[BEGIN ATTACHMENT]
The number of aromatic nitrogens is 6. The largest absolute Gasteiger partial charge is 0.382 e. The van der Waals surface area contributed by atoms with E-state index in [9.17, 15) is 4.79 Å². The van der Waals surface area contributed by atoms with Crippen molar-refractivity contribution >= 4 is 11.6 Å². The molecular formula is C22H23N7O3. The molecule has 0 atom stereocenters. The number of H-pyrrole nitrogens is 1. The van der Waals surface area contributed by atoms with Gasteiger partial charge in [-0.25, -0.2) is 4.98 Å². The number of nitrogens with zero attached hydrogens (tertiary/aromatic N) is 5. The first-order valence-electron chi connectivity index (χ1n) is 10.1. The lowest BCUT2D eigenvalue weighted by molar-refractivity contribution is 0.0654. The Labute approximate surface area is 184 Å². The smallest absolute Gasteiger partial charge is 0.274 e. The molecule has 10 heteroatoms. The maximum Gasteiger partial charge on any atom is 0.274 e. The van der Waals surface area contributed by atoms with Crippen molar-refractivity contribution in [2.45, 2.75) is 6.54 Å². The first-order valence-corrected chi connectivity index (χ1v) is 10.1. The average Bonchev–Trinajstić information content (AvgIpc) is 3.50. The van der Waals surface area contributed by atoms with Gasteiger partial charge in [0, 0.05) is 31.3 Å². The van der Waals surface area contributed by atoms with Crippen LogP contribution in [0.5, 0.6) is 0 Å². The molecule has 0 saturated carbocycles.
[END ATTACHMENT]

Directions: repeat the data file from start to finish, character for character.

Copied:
The number of aromatic nitrogens is 6. The largest absolute Gasteiger partial charge is 0.382 e. The van der Waals surface area contributed by atoms with E-state index in [9.17, 15) is 4.79 Å². The van der Waals surface area contributed by atoms with Crippen molar-refractivity contribution >= 4 is 11.6 Å². The molecular formula is C22H23N7O3. The molecule has 0 atom stereocenters. The number of H-pyrrole nitrogens is 1. The van der Waals surface area contributed by atoms with Gasteiger partial charge in [-0.25, -0.2) is 4.98 Å². The number of nitrogens with zero attached hydrogens (tertiary/aromatic N) is 5. The first-order valence-electron chi connectivity index (χ1n) is 10.1. The lowest BCUT2D eigenvalue weighted by molar-refractivity contribution is 0.0654. The Labute approximate surface area is 184 Å². The smallest absolute Gasteiger partial charge is 0.274 e. The molecule has 10 heteroatoms. The maximum Gasteiger partial charge on any atom is 0.274 e. The van der Waals surface area contributed by atoms with Crippen molar-refractivity contribution in [2.45, 2.75) is 6.54 Å². The first-order valence-corrected chi connectivity index (χ1v) is 10.1. The average Bonchev–Trinajstić information content (AvgIpc) is 3.50. The van der Waals surface area contributed by atoms with Gasteiger partial charge in [0, 0.05) is 31.3 Å². The van der Waals surface area contributed by atoms with Crippen LogP contribution in [0.5, 0.6) is 0 Å². The molecule has 0 saturated carbocycles.